Caledonian Sleeper reduces services and amends refund policy due to COVID-19 outbreak

Caledonian Sleeper is introducing a special timetable from Sunday 22 March due to the ongoing outbreak of COVID-19.

The decision to reduce services has been taken in full cooperation with Transport Scotland and will allow Caledonian Sleeper to protect the service and staff while ensuring vital links remain in place.

Under the temporary timetable, the overnight rail operator will run an eight-carriage train from Glasgow Central and an eight-carriage train from Inverness. The two sections will join up at Edinburgh Waverley before making the journey southbound to London Euston.

Similarly, one 16-carriage train will leave London before splitting at Edinburgh to carry on the journey to Glasgow and Inverness respectively.

Services will not run between Fort William and London or Aberdeen and London while the special timetable is in place. Caledonian Sleeper’s refund policy is also being amended to reflect the special timetable.

Ryan Flaherty, Serco’s Managing Director for Caledonian Sleeper, said: “We are absolutely determined that we continue to provide vital services during this difficult period, while taking into account the welfare of guests, staff and industry partners.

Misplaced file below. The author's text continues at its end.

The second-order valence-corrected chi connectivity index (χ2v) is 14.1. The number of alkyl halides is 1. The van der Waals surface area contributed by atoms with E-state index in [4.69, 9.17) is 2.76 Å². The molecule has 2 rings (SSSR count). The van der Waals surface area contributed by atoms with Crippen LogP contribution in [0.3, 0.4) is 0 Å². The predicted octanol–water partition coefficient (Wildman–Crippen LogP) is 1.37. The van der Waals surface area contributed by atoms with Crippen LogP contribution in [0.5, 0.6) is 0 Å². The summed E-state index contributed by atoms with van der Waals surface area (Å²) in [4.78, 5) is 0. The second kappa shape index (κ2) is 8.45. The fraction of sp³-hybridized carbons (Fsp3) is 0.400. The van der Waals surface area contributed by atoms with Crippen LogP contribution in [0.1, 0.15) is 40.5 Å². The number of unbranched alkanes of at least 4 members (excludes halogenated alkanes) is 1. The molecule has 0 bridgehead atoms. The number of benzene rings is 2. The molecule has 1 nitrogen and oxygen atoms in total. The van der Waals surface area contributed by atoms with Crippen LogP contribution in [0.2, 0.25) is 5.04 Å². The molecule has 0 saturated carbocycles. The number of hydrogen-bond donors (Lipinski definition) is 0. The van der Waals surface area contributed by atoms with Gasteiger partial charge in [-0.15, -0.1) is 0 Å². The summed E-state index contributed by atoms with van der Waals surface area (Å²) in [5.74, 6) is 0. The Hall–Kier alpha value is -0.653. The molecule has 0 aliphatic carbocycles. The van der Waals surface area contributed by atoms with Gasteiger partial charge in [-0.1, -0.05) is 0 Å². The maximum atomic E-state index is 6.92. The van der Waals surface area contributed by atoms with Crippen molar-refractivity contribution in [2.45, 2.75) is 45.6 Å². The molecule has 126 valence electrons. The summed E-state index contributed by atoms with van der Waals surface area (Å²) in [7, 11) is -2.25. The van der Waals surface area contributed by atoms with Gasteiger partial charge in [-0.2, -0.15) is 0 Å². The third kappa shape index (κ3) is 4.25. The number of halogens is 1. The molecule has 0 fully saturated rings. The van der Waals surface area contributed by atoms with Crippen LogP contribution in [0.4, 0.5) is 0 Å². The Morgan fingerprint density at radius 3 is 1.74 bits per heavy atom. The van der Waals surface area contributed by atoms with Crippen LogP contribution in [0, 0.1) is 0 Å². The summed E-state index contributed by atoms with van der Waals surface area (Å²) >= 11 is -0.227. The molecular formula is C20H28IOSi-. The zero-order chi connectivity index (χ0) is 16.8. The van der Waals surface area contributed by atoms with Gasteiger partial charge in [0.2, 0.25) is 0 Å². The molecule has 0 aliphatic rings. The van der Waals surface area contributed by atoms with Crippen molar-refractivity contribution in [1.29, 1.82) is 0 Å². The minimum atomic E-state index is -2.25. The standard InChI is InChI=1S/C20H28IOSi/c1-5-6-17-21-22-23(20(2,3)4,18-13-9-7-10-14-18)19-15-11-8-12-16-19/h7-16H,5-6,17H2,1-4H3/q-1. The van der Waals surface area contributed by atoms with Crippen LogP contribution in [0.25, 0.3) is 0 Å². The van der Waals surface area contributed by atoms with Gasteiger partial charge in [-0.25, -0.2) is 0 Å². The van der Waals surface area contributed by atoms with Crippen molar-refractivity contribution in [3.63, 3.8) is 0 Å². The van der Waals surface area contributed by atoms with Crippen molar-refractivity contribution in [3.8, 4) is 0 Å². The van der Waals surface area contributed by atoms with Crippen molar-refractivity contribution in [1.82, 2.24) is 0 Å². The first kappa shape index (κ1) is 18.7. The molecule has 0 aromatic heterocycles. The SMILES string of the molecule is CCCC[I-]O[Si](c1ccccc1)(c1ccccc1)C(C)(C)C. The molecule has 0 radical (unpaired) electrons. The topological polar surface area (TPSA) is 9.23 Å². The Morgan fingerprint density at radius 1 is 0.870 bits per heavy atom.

“The reduced timetable will see trains run on both our Highland and Lowland lines, providing crucial links to London for those who need to travel. The decision, taken alongside Transport Scotland, will increase the resilience of Caledonian Sleeper and we look forward to returning to a full timetable in due course.”

Under the new timetable, trains will depart Inverness at 20:45 and Glasgow Central at 23:40 before joining at Edinburgh Waverley. Guests in Edinburgh can join the Glasgow portion of the train at 00:40.

Services from London Euston will depart at 21:15. Guests can disembark at Edinburgh Waverley prior to 06:00 before the trains carry on to Glasgow and Inverness.

All existing reservations with Caledonian Sleeper from 22 March until 30 May 2020 will be cancelled and refunded except for the Inverness route. Those due to travel to/from Inverness will be able to receive a refund should they choose not to travel.

Guests who still wish to travel on operating services from Glasgow and Edinburgh should re-book via where fares have been lowered to ensure that those requiring essential travel can access services.

Earlier this week, Caledonian Sleeper took the decision to close its Club Car on all trains. No catering services are currently being offered in the evening and the breakfast service is simply a standard in-room offering.

Station Lounges at Dundee, Fort Williams, Inverness, Perth and Stirling have also been closed.

Cleaning arrangements have been extensively reviewed, with Caledonian Sleeper implementing a more robust anti-bacterial treatment of hard surfaces and key touch points, including hand rails and door buttons.

Due to expected demand on the Guest Service Centre, guests are requested to email with enquiries to be processed as quickly as possible.